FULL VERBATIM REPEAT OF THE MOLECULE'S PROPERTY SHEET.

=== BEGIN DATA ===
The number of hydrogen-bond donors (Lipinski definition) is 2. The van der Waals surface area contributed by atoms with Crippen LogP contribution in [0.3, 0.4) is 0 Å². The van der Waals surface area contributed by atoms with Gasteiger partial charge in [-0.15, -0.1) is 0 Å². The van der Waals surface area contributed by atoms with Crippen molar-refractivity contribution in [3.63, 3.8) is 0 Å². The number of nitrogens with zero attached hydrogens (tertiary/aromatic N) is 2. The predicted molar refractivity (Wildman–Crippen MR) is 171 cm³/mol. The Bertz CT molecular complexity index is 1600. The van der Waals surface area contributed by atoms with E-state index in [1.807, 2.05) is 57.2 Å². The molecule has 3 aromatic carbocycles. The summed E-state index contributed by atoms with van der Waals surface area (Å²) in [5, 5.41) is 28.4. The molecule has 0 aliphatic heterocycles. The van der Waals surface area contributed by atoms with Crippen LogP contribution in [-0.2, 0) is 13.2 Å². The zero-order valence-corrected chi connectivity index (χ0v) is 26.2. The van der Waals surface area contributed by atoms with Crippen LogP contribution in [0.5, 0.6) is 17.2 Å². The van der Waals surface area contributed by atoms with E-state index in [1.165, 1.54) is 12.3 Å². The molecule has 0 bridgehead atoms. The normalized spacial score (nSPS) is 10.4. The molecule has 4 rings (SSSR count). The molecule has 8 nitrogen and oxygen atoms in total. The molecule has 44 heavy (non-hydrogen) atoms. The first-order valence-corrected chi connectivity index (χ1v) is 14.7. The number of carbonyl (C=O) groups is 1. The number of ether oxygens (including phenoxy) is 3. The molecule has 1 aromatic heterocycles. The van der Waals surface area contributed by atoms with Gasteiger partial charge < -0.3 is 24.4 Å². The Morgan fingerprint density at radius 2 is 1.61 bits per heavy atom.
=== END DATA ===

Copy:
The number of hydrogen-bond donors (Lipinski definition) is 2. The van der Waals surface area contributed by atoms with Crippen LogP contribution in [0.3, 0.4) is 0 Å². The van der Waals surface area contributed by atoms with Gasteiger partial charge in [-0.15, -0.1) is 0 Å². The van der Waals surface area contributed by atoms with Crippen molar-refractivity contribution in [3.63, 3.8) is 0 Å². The number of nitrogens with zero attached hydrogens (tertiary/aromatic N) is 2. The predicted molar refractivity (Wildman–Crippen MR) is 171 cm³/mol. The Bertz CT molecular complexity index is 1600. The van der Waals surface area contributed by atoms with E-state index in [1.807, 2.05) is 57.2 Å². The molecule has 3 aromatic carbocycles. The summed E-state index contributed by atoms with van der Waals surface area (Å²) in [5, 5.41) is 28.4. The molecule has 0 aliphatic heterocycles. The van der Waals surface area contributed by atoms with Crippen LogP contribution in [-0.2, 0) is 13.2 Å². The zero-order valence-corrected chi connectivity index (χ0v) is 26.2. The van der Waals surface area contributed by atoms with Crippen LogP contribution in [0.5, 0.6) is 17.2 Å². The van der Waals surface area contributed by atoms with E-state index in [1.165, 1.54) is 12.3 Å². The molecule has 0 bridgehead atoms. The normalized spacial score (nSPS) is 10.4. The molecule has 4 rings (SSSR count). The molecule has 8 nitrogen and oxygen atoms in total. The molecule has 44 heavy (non-hydrogen) atoms. The first-order valence-corrected chi connectivity index (χ1v) is 14.7. The number of carbonyl (C=O) groups is 1. The number of ether oxygens (including phenoxy) is 3. The molecule has 1 aromatic heterocycles. The van der Waals surface area contributed by atoms with Gasteiger partial charge < -0.3 is 24.4 Å². The Morgan fingerprint density at radius 2 is 1.61 bits per heavy atom.